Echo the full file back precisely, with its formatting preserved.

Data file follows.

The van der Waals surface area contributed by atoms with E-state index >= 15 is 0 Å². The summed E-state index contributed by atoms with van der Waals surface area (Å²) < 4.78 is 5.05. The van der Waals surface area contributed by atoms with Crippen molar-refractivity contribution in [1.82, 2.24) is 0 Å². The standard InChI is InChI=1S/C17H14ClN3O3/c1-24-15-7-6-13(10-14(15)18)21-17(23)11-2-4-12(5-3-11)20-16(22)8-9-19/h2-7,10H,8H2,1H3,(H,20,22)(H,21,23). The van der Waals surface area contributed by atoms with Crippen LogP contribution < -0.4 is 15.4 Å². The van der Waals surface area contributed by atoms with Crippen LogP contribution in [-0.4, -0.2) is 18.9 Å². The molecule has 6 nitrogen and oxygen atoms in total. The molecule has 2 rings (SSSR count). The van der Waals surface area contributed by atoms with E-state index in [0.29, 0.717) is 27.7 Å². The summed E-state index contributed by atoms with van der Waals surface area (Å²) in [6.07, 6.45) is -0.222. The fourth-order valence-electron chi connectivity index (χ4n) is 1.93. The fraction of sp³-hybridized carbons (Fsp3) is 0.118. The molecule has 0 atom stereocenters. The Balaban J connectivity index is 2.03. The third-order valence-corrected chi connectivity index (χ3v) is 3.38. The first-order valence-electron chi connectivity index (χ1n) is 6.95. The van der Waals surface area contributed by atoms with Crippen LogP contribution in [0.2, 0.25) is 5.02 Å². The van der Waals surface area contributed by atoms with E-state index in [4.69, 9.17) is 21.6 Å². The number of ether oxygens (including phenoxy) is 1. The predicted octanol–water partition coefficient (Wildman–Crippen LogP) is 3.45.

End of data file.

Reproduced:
The van der Waals surface area contributed by atoms with E-state index >= 15 is 0 Å². The summed E-state index contributed by atoms with van der Waals surface area (Å²) < 4.78 is 5.05. The van der Waals surface area contributed by atoms with Crippen molar-refractivity contribution in [1.82, 2.24) is 0 Å². The standard InChI is InChI=1S/C17H14ClN3O3/c1-24-15-7-6-13(10-14(15)18)21-17(23)11-2-4-12(5-3-11)20-16(22)8-9-19/h2-7,10H,8H2,1H3,(H,20,22)(H,21,23). The van der Waals surface area contributed by atoms with Crippen LogP contribution < -0.4 is 15.4 Å². The van der Waals surface area contributed by atoms with Crippen LogP contribution in [-0.4, -0.2) is 18.9 Å². The molecule has 6 nitrogen and oxygen atoms in total. The molecule has 2 rings (SSSR count). The van der Waals surface area contributed by atoms with E-state index in [0.29, 0.717) is 27.7 Å². The summed E-state index contributed by atoms with van der Waals surface area (Å²) in [6.07, 6.45) is -0.222. The fourth-order valence-electron chi connectivity index (χ4n) is 1.93. The fraction of sp³-hybridized carbons (Fsp3) is 0.118. The molecule has 0 atom stereocenters. The Balaban J connectivity index is 2.03. The third-order valence-corrected chi connectivity index (χ3v) is 3.38. The first-order valence-electron chi connectivity index (χ1n) is 6.95. The van der Waals surface area contributed by atoms with Crippen LogP contribution in [0.2, 0.25) is 5.02 Å². The van der Waals surface area contributed by atoms with E-state index in [4.69, 9.17) is 21.6 Å². The number of ether oxygens (including phenoxy) is 1. The predicted octanol–water partition coefficient (Wildman–Crippen LogP) is 3.45.